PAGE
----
Re: Ladies, please... (USA)
- --- In email@example.com, Robert Brown <robertcedric2001@y...>
> http://www.townhall.com/columnists/dianawest/printdw20050131.shtmlof it, the feminists who like to blow things up and then cry as the
> Ladies, please ...
> Diana West
> January 31, 2005
> I hate women.
> Let me rephrase that: I hate "women" -- the ones who make a career
pieces rain down, choking on the vapors. Such vapors filled the air,
apparently, up at Harvard when big, bad Lawrence Summers --
Harvard's prez, who has just got to stop saying he's sorry --
declared in a meeting that the dearth of women in the hard sciences
might have something to do, not so much with (yawn) male chauvinism,
but with the innate differences between the sexes.
>professor at MIT who stormed out of the meeting. "My heart was
> "I felt I was going to be sick," said Nancy Hopkins, a biology
pounding and my breath was shallow," she informed reporters. "I
couldn't breathe because this kind of bias makes me physically ill."
Why, had she not left the room, she "would've either blacked out or
>female candidates is a nice, comfy fainting couch. And let's send
> Clearly, what the hard sciences need to attract more qualified
one over to the U.S. Senate, too, while we're at it. "She turned and
attacked me," Sen. Barbara Boxer whimpered on CNN in her twisted
reprise of the poisonous little temper tantrum she and other
Democrats threw along the way to the Senate confirmation of
Condoleeza Rice as Secretary of State.
>fundraising letter about it all on the side -- Mrs. Boxer was now
> Having spray-painted Miss Rice a liar -- and dashed off a quick
depicting Miss Rice as a bully. Why? For a response that exhibited
more polish, more civilization than the smearing senator
deserved: "I would hope we can discuss what ... went on and what I
said without impugning my credibility or my integrity."
>whiff of vapors. This may well be beside the point. That is, sex
> That's ladylike. I like ladylike. Poise under fire, and not a
should be irrelevant in Senate confirmation hearings, even as the
media harp on the statistical exceptionalism of nominees who are not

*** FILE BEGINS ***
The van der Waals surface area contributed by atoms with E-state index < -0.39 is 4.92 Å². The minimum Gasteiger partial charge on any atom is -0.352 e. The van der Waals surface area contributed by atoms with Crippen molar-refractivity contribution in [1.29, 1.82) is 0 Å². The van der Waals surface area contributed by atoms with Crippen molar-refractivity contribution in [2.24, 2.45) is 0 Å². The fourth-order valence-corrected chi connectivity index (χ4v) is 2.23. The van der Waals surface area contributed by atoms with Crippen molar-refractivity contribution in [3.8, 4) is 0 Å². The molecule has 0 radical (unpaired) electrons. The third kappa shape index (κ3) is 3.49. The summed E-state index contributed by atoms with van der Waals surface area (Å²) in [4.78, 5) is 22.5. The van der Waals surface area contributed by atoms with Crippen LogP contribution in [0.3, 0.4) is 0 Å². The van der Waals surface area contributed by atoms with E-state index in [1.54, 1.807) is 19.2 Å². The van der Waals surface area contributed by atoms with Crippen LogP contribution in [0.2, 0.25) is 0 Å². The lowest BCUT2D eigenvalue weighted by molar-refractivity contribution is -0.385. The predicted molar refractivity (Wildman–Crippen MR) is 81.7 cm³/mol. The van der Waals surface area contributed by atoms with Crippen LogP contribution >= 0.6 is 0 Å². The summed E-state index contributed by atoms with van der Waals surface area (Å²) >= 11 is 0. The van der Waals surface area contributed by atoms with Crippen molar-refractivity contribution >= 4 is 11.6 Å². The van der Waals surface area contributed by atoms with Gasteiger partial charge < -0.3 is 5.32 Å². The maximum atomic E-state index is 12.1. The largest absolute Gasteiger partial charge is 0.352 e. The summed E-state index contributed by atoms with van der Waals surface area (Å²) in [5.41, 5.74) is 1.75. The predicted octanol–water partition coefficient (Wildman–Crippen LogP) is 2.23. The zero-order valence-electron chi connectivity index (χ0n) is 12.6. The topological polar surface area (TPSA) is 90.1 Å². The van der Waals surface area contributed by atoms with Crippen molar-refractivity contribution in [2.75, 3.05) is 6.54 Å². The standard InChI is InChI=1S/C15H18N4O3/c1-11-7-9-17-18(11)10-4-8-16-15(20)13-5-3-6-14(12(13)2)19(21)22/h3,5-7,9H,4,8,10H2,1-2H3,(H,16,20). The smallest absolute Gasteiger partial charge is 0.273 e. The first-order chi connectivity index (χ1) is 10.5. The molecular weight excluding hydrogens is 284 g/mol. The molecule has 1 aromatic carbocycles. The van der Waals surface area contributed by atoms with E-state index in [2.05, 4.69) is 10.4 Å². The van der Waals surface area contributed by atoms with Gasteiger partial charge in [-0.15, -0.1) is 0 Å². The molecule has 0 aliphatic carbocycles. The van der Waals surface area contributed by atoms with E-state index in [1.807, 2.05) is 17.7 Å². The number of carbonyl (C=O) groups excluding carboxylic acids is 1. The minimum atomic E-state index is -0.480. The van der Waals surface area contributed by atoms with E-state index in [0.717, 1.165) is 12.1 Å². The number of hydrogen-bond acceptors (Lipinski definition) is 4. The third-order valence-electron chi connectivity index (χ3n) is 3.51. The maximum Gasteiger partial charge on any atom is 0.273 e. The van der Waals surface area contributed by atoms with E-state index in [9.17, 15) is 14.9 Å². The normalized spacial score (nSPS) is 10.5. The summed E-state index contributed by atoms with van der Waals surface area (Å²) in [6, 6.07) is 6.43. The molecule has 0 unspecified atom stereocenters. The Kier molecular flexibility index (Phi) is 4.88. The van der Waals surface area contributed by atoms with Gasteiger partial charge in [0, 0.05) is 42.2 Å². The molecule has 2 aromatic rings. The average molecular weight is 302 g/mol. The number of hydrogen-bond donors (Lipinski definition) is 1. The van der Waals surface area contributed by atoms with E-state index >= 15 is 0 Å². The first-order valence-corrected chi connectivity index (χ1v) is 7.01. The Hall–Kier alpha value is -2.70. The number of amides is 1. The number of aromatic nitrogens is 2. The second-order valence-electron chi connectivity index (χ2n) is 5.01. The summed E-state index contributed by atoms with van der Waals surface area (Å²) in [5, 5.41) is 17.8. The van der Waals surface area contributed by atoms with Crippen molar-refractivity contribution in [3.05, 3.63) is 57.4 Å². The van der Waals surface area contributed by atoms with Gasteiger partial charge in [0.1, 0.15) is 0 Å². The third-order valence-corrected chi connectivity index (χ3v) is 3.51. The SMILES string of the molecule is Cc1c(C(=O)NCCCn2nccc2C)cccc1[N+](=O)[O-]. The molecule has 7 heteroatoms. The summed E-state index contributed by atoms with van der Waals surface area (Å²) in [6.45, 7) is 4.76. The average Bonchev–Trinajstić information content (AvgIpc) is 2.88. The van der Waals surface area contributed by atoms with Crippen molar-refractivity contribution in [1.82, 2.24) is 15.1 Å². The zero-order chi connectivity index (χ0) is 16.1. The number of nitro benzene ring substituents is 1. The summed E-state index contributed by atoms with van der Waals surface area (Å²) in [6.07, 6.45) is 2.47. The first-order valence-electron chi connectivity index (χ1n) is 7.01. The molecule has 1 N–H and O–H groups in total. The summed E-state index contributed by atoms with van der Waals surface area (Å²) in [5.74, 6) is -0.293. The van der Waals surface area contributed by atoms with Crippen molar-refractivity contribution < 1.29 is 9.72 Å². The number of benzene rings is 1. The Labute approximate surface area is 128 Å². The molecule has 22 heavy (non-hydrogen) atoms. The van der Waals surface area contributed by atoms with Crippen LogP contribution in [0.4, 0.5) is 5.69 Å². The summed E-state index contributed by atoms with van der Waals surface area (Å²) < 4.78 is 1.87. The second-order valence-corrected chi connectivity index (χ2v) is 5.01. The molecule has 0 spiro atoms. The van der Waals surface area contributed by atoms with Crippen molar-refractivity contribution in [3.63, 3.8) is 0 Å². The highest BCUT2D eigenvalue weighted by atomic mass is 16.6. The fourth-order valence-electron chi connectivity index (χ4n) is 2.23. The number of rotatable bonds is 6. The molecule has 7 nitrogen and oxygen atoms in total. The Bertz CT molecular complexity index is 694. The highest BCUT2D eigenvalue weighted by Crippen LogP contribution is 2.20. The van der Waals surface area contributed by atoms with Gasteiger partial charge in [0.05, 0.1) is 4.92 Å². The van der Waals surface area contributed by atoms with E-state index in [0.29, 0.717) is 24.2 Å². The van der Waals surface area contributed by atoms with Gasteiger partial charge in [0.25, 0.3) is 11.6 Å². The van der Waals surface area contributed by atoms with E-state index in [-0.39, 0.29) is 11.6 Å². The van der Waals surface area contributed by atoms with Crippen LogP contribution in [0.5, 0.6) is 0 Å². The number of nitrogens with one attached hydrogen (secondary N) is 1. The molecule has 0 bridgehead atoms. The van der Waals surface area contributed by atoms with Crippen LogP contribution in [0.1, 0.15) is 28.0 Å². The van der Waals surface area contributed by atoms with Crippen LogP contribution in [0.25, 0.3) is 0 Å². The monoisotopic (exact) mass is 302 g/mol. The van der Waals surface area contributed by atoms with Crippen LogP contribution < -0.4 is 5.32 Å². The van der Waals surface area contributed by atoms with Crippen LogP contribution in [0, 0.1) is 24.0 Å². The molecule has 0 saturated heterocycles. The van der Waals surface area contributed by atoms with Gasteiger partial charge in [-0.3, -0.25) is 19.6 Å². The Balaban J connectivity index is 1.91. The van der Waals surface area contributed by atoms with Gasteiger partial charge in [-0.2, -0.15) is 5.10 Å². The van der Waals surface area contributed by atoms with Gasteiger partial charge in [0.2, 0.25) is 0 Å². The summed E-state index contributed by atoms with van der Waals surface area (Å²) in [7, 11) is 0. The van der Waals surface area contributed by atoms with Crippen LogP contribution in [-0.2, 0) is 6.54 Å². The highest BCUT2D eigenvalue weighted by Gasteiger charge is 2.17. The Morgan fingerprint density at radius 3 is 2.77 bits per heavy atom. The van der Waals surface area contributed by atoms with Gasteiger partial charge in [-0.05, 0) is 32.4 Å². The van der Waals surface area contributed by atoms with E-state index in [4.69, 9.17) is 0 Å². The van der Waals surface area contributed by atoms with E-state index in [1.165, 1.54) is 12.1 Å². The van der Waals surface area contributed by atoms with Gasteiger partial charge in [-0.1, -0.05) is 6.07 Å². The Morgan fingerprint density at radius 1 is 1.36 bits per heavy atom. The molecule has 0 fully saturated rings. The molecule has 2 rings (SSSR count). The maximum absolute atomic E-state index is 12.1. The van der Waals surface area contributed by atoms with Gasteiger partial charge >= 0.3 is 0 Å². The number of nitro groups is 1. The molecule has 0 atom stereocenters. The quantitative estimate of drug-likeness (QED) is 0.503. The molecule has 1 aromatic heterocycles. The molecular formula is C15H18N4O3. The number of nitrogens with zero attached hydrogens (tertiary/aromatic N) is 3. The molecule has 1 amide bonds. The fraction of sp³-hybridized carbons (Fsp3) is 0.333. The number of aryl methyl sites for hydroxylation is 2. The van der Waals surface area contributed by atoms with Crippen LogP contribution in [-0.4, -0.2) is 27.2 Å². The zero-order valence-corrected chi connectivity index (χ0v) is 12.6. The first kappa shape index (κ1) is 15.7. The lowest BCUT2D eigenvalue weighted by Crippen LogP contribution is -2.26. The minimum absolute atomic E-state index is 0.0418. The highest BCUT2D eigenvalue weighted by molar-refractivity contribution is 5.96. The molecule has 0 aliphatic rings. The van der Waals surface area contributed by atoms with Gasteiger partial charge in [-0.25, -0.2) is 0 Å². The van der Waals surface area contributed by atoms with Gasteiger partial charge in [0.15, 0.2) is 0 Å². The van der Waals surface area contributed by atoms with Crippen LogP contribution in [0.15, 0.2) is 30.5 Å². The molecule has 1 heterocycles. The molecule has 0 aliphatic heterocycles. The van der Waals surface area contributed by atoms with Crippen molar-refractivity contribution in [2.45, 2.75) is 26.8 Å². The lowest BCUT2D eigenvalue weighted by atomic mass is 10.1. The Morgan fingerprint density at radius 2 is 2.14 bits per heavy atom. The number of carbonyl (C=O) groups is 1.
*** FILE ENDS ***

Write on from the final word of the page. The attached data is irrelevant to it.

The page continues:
men, or not white (or not both). But there seems to be something
worth pondering in the fact that both Condi Rice, the new face of
American foreign policy, and Barbara Boxer, its most aggressive
opponent this week (rather, its most aggressive domestic opponent
since I don't mean al-Zarqawi) are women. Approaching the Iraqi
election this weekend, surveying the challenges that lie ahead in
encouraging democracy in the wider Islamic world -- a world where
power is derived in many ways from a perverted sexual order based on
the oppression of women -- this fact should mean something.
>American feminism, the ideological movement the Barbara Boxers and
> But -- Condi Rice aside -- it's not something to crow about.
Nancy Hopkinses out there call home, has ignored the plight of women
under Islam: the burqa-bondage of sharia law under which a woman's
testimony in a courtroom is worth half that of a man's; polygamy is
legal and divorce is a man's prerogative; inheritance favors sons;
and violence (even the hideously misnamed "honor" killings) against
family women is a way of life. Why?
>the faculty lounge, a cozy place where outcries against the mean old
> In the case of professor Hopkins, her privileged horizons end at
patriarchy clatter with the teacups. In Mrs. Boxer's myopic case,
the cause of democracy abroad, indeed, the national interest of the
United States, is second to a vital, gnawing Democratic interest --
undermining George W. Bush. This is a strange cause in light of what
his success would mean particularly for women.
junior and his sycophants are exporting american-style matriarchy to
the rest of the planet, and thus neither his domestic nor foreign
agenda are counter to feminist interests, including the interests of
ms boxer and her demoncrats
they're both spoiled children , , ,
and lately i hear lots about how junior is getting his policy and
war directives from G-O-D
why, then, all the inaugural security foofarah and expense?
i mean, hey, if GOD is on your side, eh, "security" is rather
not to mention faithless . . .
a real man -- especially one claiming authority through God -- would
have disdained "security," trusted in divine power, walked slowly
and confidently to the stand and swore his oath on the bible WITHOUT
need of mere earthly protections (to say nothing of the kind of
glitz, decadence, and self-indulgence more proper to a teenage
girl's wedding than to a grown man's undertaking of serious
>votes (13) than any secretary of state has received in 180 years?
> Miss Rice was never in doubt of confirmation. So why more "no"
The crude message big Dem cheeses (your Boxers, your Kennedys, your
Kerrys) sent the White House was intercepted by the rest of the
world, our inability to present a united front even on the eve of
Iraqi elections unnerving friends and inspiring enemies.
>centrist Sen. Joe Lieberman's pathetic appeal on Miss Rice's behalf
> "Give America's national security the benefit of the doubt," went
to fellow Democrats. Little wonder Sen. Dianne Feinstein, another
singular Democrat who could see through the scrim of party
affiliation to reality's dangers, worried that Miss Rice's rough
treatment would leave her "diminished in the eyes of the world."
That leaves the United States diminished in the eyes of the world.
>diminished in the eyes of the world -- and particularly the world's
> For liberty's sake, it is the Boxer Democrats who should be
women. Will they notice?